In This Article:
- Pictograms: What’s New?
- Download high-resolution WHMIS pictograms
As part of our continued dedication to promote important, timely and useful information, we are pleased to feature the next installment of our series devoted to examining Canada’s WHMIS 2015 legislation and its impact on SDSs and chemical labels.
In this edition, we will look at changes to the familiar WHMIS symbols widely recognized by the Canadian public. More specifically, we will present a side-by-side comparison of the new WHMIS 2015 pictograms vis-à-vis the pictograms required by WHMIS 1988 to see what’s new.
Beyond the readily apparent cosmetic makeover of WHMIS 1988 symbols, WHMIS 2015 updates include other important distinctions:
While the pictograms of WHMIS 1988 each represented a specific hazard class, WHMIS 2015 pictograms can be applied to several categories and hazard classes.
Below is a side-by-side comparison of the pictograms, contrasting 1988 symbols with those required by WHMIS 2015:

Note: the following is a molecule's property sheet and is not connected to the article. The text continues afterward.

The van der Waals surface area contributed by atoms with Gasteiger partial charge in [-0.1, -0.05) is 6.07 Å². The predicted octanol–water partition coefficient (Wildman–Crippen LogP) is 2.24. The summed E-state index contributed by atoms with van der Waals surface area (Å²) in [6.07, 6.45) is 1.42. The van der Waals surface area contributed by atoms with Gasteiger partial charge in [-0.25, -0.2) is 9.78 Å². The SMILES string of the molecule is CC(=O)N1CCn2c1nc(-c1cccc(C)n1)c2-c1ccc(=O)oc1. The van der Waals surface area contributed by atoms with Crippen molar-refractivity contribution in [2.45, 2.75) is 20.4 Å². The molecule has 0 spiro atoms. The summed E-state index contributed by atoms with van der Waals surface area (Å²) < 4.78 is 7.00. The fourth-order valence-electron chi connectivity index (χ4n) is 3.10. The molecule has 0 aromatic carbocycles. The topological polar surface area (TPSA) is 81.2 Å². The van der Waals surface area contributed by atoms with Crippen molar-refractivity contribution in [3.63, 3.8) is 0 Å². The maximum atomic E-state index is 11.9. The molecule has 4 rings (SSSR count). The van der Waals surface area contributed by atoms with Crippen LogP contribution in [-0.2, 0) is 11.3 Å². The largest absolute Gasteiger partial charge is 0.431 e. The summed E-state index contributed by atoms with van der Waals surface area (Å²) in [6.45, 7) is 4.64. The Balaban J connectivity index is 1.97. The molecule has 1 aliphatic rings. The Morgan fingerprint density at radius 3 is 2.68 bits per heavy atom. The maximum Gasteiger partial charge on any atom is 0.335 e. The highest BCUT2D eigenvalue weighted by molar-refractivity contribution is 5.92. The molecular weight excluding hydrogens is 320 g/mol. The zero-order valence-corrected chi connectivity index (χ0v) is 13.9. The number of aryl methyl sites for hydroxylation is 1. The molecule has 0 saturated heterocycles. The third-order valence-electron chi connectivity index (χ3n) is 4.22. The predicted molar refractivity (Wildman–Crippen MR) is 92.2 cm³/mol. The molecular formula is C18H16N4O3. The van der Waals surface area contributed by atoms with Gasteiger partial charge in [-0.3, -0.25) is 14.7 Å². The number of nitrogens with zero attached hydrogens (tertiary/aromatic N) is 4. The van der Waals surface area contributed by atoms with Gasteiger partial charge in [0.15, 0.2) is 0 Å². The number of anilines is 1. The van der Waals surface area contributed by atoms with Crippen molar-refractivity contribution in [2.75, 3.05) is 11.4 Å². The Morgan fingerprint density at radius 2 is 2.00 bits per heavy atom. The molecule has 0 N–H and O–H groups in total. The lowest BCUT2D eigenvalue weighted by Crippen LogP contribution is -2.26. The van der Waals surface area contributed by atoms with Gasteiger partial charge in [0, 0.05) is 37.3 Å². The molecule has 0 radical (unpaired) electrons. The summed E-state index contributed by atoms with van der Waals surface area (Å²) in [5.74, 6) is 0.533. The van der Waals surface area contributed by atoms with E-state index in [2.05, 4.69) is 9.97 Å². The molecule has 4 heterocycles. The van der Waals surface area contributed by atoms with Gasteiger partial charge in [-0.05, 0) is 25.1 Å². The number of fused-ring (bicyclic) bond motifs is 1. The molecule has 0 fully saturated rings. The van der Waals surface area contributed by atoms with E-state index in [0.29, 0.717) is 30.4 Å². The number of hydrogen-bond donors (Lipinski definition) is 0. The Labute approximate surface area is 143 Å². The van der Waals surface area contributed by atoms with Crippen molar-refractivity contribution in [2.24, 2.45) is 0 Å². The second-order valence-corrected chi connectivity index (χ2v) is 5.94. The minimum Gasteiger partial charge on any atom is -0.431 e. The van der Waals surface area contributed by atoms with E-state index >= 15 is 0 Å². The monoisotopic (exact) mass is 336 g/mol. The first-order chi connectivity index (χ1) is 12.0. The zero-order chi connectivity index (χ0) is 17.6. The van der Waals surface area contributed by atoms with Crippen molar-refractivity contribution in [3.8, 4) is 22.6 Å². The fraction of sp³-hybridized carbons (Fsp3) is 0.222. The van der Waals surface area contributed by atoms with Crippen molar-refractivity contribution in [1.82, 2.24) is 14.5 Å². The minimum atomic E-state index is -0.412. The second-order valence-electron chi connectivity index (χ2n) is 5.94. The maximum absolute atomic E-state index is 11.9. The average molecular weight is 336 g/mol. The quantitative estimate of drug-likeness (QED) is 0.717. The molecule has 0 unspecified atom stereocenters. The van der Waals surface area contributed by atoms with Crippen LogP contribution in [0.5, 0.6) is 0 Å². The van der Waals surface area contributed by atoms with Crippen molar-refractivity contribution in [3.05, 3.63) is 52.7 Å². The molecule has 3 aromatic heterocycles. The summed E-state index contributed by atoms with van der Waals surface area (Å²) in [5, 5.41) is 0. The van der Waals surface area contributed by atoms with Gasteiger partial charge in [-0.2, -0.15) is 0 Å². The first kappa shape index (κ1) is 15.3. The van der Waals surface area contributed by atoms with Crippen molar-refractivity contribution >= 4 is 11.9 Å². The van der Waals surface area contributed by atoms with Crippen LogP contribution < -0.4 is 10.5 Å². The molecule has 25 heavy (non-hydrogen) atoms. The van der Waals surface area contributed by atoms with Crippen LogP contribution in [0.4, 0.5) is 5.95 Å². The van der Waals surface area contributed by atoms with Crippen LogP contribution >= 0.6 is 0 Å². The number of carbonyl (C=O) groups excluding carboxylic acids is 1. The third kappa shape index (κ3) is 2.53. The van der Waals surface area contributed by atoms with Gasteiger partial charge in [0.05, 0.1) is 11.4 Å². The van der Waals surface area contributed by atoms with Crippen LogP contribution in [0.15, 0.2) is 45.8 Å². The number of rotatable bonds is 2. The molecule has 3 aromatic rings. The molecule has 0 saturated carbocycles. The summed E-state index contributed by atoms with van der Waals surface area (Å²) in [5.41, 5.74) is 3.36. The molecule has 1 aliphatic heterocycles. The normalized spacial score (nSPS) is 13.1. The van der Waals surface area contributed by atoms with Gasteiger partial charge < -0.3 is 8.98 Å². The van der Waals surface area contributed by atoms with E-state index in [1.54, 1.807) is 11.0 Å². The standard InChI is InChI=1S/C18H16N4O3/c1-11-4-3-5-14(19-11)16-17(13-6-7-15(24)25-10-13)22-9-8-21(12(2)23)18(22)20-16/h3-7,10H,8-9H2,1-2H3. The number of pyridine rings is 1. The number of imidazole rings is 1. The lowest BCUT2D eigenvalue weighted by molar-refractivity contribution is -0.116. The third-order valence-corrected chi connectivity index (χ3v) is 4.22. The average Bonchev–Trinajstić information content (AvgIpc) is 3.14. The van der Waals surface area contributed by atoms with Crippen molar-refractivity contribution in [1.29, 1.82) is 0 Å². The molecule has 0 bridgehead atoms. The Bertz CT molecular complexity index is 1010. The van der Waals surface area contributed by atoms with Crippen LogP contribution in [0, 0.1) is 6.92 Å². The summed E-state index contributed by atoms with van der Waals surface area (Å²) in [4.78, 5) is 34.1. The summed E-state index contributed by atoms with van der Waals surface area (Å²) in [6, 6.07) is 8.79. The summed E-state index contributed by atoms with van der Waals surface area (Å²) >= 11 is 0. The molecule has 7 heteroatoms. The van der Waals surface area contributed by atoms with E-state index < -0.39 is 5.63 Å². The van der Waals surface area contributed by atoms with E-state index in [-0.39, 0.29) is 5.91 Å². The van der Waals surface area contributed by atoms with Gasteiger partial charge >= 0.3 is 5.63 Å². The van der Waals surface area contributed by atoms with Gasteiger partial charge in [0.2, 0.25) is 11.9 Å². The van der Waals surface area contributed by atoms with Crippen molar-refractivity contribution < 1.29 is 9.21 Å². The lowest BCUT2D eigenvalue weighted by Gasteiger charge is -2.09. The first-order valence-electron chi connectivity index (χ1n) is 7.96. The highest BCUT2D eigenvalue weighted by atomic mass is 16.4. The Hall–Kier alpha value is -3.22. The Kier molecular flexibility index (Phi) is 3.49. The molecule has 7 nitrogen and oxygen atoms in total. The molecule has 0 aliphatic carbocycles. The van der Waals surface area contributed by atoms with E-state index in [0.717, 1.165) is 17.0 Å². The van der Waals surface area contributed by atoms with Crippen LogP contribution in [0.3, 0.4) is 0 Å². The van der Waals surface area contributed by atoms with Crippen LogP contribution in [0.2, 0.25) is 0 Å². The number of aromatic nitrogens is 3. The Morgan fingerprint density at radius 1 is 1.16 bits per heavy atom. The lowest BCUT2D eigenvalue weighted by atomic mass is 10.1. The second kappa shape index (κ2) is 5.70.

As you can see, aside from the updated red diamond instead of the previously used black circle that surrounds the image, many of the pictograms have remained the same or are very similar in appearance. However, some, like the exploding bomb, health hazard, and exclamation mark pictograms, are new to WHMIS 2015, adopted from the GHS pictograms. Meanwhile, some WHMIS 1988 pictograms, like the poisonous and infectious material and dangerously reactive material pictograms are no longer in use.
Some of the new pictograms, like the flame and exclamation mark, actually indicate categories that were previously identified by two separate pictograms.
We hope this will serve as a useful and handy guide for you, and assist in your labeling and SDS authoring. For your convenience, we have an archive of WHMIS Pictograms available for download.